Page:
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In late October, a gunman opened fire on a Jewish synagogue in Pittsburgh, killing eleven people, making it the deadliest antisemitic attack in U.S. history. Earlier the same week, a white supremacist killed two black customers at a grocery store in Louisville. All of this on the heels of an attempted mass bombing operation in which pipe bombs were en route to high-ranking progressive politicians, including two former presidents.

Are Christians even paying attention to these levels of hate, to the antisemitism, to the racism, to the white supremacy? Despite feeling like the news is too burdensome (which it is), or that politics is a bunch of hogwash, I worry that too many Christians are simply not paying enough attention, and therefore, are just not as concerned as Jesus would be in the wake of these events. At the risk of sounding too rudimentary, I believe Christians need to be reminded to pay attention. Perhaps even this basic reminder is relevant.

I first felt true urgency to pay attention to politics when I was in college. I had taken a Fall semester to study abroad in Germany, and for a weekend that September, I made a trip to visit an older German friend who lived in a rural village toward the Black Forest. While we sat in his kitchen one evening, we talked about life. At some point in the discussion, my friend simply asked if I pay attention to politics. The naive teenager I was, I admitted that I hardly paid attention to the news or to the politics of the day. My friend proceeded to brazenly grill me, giving me what I now consider to be nothing short of wisdom. He contended that I must pay attention even to the unrefined vulgarities of everyday politics. This, he remarked, was part of being a responsible person.

Years removed from receiving this lesson, I am still realizing how the privileges of my whiteness and maleness render it optional for me to pay attention to the news of the day. And in this moment, what I have continued to notice — especially on the part of white Christians — is an apathy which refuses to engage not only everyday politics, but also refuses to acknowledge the politics that is propped up by racist, dehumanizing mythologies.

Consider, for example, the President’s attacks on refugees, and the rhetoric he has recently used about a caravan of migrants headed toward the U.S. from Honduras. What is striking — as Adam Serwer, of The Atlantic, has pointed out — is the possibility that the atrocity committed by the gunman at Tree of Life Synagogue in Pittsburgh was inspired by the dehumanizing ideas which Trump and right-wing news outlets have peddled about the caravan of migrants.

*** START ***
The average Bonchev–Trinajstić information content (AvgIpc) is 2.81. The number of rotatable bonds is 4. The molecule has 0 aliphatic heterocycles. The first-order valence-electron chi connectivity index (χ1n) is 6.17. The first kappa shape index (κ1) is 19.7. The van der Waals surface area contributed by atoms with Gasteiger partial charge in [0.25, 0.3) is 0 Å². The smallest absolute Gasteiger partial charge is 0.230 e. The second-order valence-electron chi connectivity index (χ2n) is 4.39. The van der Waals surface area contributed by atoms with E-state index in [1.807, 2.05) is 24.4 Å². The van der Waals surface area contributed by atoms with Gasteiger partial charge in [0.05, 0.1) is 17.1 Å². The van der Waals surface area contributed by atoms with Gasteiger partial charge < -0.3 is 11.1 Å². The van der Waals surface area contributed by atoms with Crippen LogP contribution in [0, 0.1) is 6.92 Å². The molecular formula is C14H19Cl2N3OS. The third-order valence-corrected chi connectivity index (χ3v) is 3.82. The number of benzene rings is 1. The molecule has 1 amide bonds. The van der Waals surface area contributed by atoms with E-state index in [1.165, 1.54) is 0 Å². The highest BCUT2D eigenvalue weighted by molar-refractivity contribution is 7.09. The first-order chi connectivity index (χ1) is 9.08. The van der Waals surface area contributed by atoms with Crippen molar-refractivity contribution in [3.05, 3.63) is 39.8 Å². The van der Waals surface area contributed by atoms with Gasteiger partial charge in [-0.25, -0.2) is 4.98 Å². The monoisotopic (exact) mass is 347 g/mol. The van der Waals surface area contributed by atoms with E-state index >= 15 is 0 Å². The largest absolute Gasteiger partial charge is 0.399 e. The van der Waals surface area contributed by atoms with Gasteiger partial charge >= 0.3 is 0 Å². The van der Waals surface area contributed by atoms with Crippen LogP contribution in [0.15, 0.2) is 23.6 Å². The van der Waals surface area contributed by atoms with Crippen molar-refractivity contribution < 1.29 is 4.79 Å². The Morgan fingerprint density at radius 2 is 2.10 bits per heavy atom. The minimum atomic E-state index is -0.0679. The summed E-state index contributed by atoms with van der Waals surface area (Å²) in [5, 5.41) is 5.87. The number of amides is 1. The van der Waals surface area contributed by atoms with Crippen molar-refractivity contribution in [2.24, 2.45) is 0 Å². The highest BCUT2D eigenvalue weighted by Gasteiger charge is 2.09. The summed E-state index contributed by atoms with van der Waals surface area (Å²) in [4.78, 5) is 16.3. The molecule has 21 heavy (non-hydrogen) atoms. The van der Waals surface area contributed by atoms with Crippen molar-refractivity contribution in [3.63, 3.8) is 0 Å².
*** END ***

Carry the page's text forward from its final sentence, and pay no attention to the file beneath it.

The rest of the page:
To ignore this dehumanizing rhetoric, I’m afraid, only perpetuates the worst in humankind — namely, a complacency which cultivates racism, sexism, xenophobia, and bigotry, things which, last time I checked, could not be more antithetical to the gospel.

But the charge to pay attention itself goes much deeper than politics. It is central to God’s grace and love. In Numbers 6:24-26, the Lord tells Moses to instruct Aaron to bless the Israelites by uttering a benediction which is certainly familiar to Reformed church-goers today:

The Lord bless you and keep you,

The Lord make his face to shine upon you, and be gracious to you,

The Lord lift up his countenance upon you,

And give you Peace (NRSV)

The thrust of this benediction lies in the imagery of the Lord’s attention being inclined toward the recipient of the blessing. This prayer does not simply wish blessing, grace, or peace upon the recipient; the wish is for attention. Blessing, grace, and peace come because the Lord attends. And the very possibility of humans paying attention to one another in any sort of compassionate way is rooted in this primitive attention which God pays toward humanity.

This kind of careful attention is exhibited in Thomas Merton, the exemplary Catholic monk and contemplative mystic. Known for his unwavering condemnations of nuclear weapons, Merton maintained a kind of spirituality which avoided any bifurcation of social or political activism from religious meditation. For Merton, activism and religious experience were one in the same.

Merton conveys this in his poignant essay, “The Rain and the Rhinoceros.” Tucked away in a cabin in the woods adjacent to the Abbey of Our Lord of Gethsemani, Merton displays a profound attention toward the natural world as he experiences the falling rain: